The day may come when sales of organic avocados level off, but for most grower-shippers, movement continues to increase every year.
“It’s a growing category for sure,” said Steve Taft, president and chief executive officer at Eco Farms Corp., Temecula, Calif.
A significant portion of the company’s volume is organic, and the numbers continue to grow, he said.
Eco Farms has grown organic avocados since the early 1970s.
“We were the only ones doing it,” Taft said.
Henry Avocado Corp., Escondido, Calif., has converted a lot of acreage to organic over the past five years, said president Phil Henry.
Nearly 20% of the groves the company manages in California now are organic, he said, adding that demand for organic avocados remains strong.
“All organic produce has been growing, and avocados are part of that trend,” he said.
McDaniel Fruit Co. Inc., Fallbrook, Calif., has several good-sized parcels that are organic, said president Rankin McDaniel.
“It is a part of the mix for most all retail customers we deal with,” he said.
Organic avocados have been a steady growth item, he said.
There have been a number of times when the company has had trouble providing enough product to meet demand.
“We’ve tried to get out in front of that by increasing our organic acreage,” McDaniel said.
But that doesn’t happen overnight.
“It’s a several-year process to get the full certification,” McDaniel said.
And it’s costly.
“You have to be pretty convinced that it’s going to continue to grow for your company before (you) convert conventional ground.”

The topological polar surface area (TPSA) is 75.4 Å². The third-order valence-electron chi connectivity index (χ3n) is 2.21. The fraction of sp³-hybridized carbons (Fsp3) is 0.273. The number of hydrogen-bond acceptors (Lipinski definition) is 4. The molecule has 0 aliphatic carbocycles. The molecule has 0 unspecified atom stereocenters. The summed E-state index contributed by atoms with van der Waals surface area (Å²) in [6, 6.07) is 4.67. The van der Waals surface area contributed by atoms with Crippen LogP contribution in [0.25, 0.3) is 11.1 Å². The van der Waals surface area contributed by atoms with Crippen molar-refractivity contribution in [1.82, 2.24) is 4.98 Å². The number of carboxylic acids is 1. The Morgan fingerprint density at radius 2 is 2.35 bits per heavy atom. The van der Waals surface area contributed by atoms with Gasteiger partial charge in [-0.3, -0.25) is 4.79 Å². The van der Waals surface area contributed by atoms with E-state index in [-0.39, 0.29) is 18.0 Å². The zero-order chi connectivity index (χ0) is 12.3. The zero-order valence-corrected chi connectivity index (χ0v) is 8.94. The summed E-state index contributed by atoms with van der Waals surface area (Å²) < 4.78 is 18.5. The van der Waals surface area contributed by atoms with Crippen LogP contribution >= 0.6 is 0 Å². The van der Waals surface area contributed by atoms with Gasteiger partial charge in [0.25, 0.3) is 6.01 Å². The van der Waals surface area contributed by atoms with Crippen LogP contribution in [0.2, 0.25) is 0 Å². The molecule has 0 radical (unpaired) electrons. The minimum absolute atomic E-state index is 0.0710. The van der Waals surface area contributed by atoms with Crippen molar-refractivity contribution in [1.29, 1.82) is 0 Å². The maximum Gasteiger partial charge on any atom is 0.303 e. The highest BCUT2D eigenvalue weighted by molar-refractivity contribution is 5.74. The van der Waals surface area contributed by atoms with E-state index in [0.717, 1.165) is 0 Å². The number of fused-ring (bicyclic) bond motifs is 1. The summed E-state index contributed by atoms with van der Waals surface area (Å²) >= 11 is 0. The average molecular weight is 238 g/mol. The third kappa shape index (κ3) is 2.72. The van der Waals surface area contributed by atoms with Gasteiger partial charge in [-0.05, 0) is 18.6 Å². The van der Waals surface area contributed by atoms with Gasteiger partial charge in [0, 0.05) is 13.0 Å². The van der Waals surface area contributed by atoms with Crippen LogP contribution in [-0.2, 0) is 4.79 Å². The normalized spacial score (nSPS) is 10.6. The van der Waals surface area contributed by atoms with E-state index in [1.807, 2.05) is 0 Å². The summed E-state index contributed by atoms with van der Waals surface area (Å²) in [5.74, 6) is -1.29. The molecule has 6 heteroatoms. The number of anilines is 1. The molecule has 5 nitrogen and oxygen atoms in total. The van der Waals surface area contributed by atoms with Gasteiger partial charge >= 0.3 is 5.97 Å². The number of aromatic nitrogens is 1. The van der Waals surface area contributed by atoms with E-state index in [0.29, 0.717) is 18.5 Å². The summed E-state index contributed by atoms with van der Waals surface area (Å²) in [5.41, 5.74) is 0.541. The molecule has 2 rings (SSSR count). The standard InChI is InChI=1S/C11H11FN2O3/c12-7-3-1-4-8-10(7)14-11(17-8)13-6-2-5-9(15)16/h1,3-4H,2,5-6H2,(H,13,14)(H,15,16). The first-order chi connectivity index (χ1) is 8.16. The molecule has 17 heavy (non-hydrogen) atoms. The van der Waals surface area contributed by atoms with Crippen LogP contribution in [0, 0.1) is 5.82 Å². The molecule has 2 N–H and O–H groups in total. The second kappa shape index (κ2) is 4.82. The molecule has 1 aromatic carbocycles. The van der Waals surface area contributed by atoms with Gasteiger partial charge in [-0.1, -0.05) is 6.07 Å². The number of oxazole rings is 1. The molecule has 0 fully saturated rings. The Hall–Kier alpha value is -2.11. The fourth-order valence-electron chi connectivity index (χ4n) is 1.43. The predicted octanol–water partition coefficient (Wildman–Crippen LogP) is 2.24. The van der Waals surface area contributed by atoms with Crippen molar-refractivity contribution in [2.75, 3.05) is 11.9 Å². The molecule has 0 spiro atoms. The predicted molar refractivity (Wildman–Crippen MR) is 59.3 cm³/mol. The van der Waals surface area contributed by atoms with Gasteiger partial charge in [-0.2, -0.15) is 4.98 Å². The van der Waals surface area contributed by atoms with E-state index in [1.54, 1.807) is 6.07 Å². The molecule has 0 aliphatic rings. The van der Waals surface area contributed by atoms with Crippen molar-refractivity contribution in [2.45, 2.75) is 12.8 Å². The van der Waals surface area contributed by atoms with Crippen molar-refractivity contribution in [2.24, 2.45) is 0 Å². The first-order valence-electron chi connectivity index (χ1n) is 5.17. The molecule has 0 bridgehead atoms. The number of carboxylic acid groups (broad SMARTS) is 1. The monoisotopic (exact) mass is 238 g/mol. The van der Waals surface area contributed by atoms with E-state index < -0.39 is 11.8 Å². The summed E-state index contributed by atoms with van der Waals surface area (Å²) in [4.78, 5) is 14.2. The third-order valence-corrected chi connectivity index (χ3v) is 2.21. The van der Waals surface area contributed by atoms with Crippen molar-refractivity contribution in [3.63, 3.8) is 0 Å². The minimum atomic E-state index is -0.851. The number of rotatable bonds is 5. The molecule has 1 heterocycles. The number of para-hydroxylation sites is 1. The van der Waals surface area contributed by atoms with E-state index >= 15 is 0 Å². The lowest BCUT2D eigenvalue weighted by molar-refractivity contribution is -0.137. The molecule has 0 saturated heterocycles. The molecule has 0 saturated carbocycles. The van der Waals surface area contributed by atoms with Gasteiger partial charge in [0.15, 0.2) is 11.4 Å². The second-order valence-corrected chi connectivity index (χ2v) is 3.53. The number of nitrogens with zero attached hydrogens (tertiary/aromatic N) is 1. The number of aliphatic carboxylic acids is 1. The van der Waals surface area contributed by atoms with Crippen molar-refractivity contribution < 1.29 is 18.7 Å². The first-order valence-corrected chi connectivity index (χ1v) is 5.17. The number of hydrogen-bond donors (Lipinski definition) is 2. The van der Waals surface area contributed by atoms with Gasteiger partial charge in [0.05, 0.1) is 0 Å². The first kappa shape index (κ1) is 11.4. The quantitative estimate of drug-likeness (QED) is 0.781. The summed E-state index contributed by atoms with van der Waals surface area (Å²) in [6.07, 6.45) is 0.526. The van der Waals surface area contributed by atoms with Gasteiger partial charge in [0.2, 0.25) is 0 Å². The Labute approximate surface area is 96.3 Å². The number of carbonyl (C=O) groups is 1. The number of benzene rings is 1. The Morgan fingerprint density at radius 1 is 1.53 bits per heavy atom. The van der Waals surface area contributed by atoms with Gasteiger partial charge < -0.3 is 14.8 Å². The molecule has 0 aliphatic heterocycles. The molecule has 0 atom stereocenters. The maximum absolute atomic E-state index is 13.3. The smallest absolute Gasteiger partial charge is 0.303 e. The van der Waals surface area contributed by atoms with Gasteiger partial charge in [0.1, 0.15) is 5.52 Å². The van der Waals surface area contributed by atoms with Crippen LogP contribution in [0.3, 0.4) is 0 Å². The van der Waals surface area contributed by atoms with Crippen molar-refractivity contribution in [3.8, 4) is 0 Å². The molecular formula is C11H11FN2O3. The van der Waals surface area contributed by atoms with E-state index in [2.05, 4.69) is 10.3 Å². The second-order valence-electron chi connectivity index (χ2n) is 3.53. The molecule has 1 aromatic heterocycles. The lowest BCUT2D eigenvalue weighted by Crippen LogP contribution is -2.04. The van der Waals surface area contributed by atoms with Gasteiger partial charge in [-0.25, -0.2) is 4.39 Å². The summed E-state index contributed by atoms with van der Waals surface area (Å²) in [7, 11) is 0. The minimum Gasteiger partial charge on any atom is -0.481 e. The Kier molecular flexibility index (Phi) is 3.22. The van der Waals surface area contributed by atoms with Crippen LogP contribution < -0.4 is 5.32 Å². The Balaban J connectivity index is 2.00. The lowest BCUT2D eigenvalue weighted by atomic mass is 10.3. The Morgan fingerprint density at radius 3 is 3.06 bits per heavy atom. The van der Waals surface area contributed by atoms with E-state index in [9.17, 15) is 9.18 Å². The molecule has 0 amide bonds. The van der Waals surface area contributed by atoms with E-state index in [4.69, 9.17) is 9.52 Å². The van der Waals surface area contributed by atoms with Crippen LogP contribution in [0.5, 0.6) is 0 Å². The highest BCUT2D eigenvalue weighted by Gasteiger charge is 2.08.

Organic volume is up and prices have been good for Calavo Growers Inc., Santa Paula, Calif., said Rob Wedin, vice president of sales and marketing.
“We made a significant percentage jump last year, and it feels like we’re going to make another one this year,” he said.
The company has created a small department to control inventory and ensure fresh supplies of organic avocados, he said.
Organic business at Mission Produce Inc., Oxnard, Calif., has been fairly stable and consistent, said Robb Bertels, vice president of marketing.
He said he has not heard much about major growth in the industry or additional acres going in.
Nonetheless, he said, “I still think there’s more potential out there.”
No one seems to think that the growth of organics will continue forever at the steady pace it’s maintained for the past several years, but no one is willing to predict when that growth will subside.
Avocado demand has increased 9% or 10% every year for the past 10 years except for last year, when there was a supply glitch, Henry said.
“So far, we’ve been very fortunate with avocado demand and organic demand,” he said. “They continue to grow.”
But for all items, demand eventually tends to stabilize, he said.
“You just don’t know (when).”
Unlike some categories, where organic per-acre yields can be half that of conventional, yields of organic avocado trees can be similar to conventional ones, some growers said.
“It depends on how you do it,” Taft said.
If a grower farms with “a lot of the TLC things that are important,” like proper mulching, fertilizing and weed control, organic avocado yields can equal conventional yields, he said.
Henry also said organic avocado yields can be comparable to conventional if a grower follows the proper growing practices.
“We’ve been doing it now for quite some time,” he said, and have developed the right techniques to ensure decent yields.
Still, growing inputs for organic avocados are costly, and suppliers must charge a premium for the fruit if they want to continue to grow it.
Fortunately, many consumers are willing to pay more for organic fruit.
“The premium has been tremendous,” Calavo’s Wedin said, and he doesn’t anticipate organic prices coming down anytime soon.